HurricaneTuesday’s earthquake may have caught us off-guard but Hurricane Irene doesn’t have to.  Of the many kinds of natural disasters, hurricanes provide plenty of warning, and yet time and again we hear about people who don’t take the time to prepare.

Growing up in Miami, I remember how diligently we all prepared for Hurricane David, and when it didn’t hit us as hard as expected, everyone took a much more relaxed approach to impending hurricanes.  Then Andrew hit.  A painful reminder that when hurricanes come, it doesn’t hurt to adopt the Boy Scout motto — Be prepared.

Though most of us in the DC area don’t have to evacuate, we still have to take the high winds and rains seriously and prepare not only for the storm or the aftermath.  Here is what we can all do not only to keep our own families safe, but our neighbors as well.  As FEMA, the Red Cross and other emergency management agencies say, Get a Kit, Make a Plan, Be Informed.

  • Pull together your emergency kit.  You probably have most of the supplies on hand — scattered throughout your house.  It’s time to gather them up so they are easy to grab at a moment’s notice.  Check out my comprehensive list on my blog.
  • Walk your property.  Remove or secure anything that can become airborne.  Look for things such as patio furniture, potted plants, loose or overly large limbs, yard toys, hoses, lawn decorations, etc.  Anything that can be picked up by gale force winds can become a missile that goes through your home — or your neighbor’s.  Put it in your garage or your basement.  If you absolutely cannot put it away, try to lash it down in someway.  DO NOT throw it on your trash pile unless your trash is being picked up before the storm.  Bring in those trash cans, too!
  • Flood proof.  Check gutters and down spouts, look for obstructions.  Think about massive quantities of rain — where are there potential trouble spots?  Are your basement windows closed?  Sump pump working?  Any cracks need to be sealed?  Do it now.
  • Gas up!  If you have to suddenly evacuate, you want a full tank.  And if power is down for days, many gas stations won’t be able to operate.
  • Buy ice and throw it in your freezer.  If power is out, some coolers of ice will buy you a little bit of time to keep your perishables fresh.  Some rock salt thrown on the ice in the cooler will make it last longer, though don’t then use that ice in your drinks.
  • Get cash.  Again, no power, no cash registers or ATMs.
  • Charge everything that requires batteries.  Your cell phones,  your kids games, your laptop.  Once they are charged, turn them off.
  • Grocery shop.  See the emergency kit link.  Don’t forget batteries.
  • Update your contacts list and PRINT IT OUT.  This includes your family, emergency contacts and utilities (for after the storm).
  • Pepco: 1-877-737-2662
  • Dominion Virginia Power: 1-866-366-4357
  • Baltimore Gas & Electric: 1-877-778-2222
  • Allegheny: 1-800-255-3443
  • NOVEC: 1-888-335-0500
  • SMECO: 1-877-747-6326
  • Make a communications plan with your family and friends.  Remember, you may not be able to reach that one point of contact you thought should reach everyone else — after the earthquake I could call family in Florida, but not California.  I ended up only being able to text family in California.  So make sure that family members know each other’s numbers and email addresses as well.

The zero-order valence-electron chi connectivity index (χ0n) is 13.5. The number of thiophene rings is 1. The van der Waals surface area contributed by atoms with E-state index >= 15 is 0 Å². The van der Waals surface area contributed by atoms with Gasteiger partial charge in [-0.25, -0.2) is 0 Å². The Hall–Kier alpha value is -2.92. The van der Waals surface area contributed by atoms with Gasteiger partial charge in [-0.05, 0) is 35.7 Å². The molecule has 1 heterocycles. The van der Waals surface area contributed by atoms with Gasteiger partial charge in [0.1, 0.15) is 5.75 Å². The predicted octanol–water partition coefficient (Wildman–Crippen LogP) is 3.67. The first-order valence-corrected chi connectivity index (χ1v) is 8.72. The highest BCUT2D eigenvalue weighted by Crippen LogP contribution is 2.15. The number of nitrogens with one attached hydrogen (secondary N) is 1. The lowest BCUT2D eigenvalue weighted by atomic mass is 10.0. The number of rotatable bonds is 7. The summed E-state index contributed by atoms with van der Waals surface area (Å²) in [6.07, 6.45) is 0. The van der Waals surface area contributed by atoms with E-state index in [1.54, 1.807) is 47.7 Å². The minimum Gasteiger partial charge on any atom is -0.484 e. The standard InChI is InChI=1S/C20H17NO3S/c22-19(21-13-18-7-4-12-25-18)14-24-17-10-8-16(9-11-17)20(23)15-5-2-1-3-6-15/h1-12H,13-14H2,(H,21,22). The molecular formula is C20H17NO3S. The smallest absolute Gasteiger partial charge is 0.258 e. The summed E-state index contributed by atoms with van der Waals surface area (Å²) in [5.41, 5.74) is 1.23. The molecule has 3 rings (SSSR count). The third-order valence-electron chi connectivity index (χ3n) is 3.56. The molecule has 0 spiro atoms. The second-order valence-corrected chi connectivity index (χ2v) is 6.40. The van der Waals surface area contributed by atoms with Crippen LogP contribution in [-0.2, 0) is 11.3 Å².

• Have a plan.  Think through the what ifs.  What if you have to leave your home and your pets aren’t allowed.  Is your spouse out of town — does he know where you will be if you have to leave your home?  Think through and communicate the what ifs beforehand so you aren’t stressed out in the moment.  Don’t overanalyze, but take a little bit of time to put a few basic scenarios together. 
  • Identify your source of news.  A battery-operated and/or hand-crank radio is a good option — pre-program the stations.
  • Download apps.  There are many hurricane tracking and weather-related apps for your phone.  

A few things to remember:

  • Never, never use propane or similar fuel sources indoors!
  • It’s better to  use flashlights rather than candles as light sources — less chance of starting a fire and also you never know when there may be a gas leak.  Do not use a lighter or matches unless you are CERTAIN there has not been a gas leak.
  • There is always an “eye” of a hurricane – a temporary lull in the storm.  Do not walk out to check on the damage or you may be hit by the other side of the storm.  Listen to the news and wait for news that the hurricane has passed.
  • The safest place to be is in an interior room, away from windows. 
  • If you don’t need it — turn it off.  The fewer devices and appliances you have turned on, the less likely things will be damaged by power surges and spikes.
  • Don’t bother police and fire departments with non-emergency calls.
  • After the storm, if you don’t have to be on the roads, don’t go out for a drive.  There are likely to be downed lines and trees — keep the roads clear for emergency workers and power crews.
  • If you see a downed line, the rule is “treat it like a snake — don’t touch it.”  DO report it!

 Stay safe and report back here on how you fared on the storm — we’d love to hear about your experiences.  Don’t forget to take photos afterwards!  Follow us on Facebook and Twitter as well!

 J.J. Newby is the News and Politics Editor on The DC Moms.  When she’s not shaking from earthquakes or preparing for hurricanes, she’s guzzling Diet Cokes and writing as JavaMom on Caffeine and a Prayer.  Photo credit:  Microsoft Image Gallery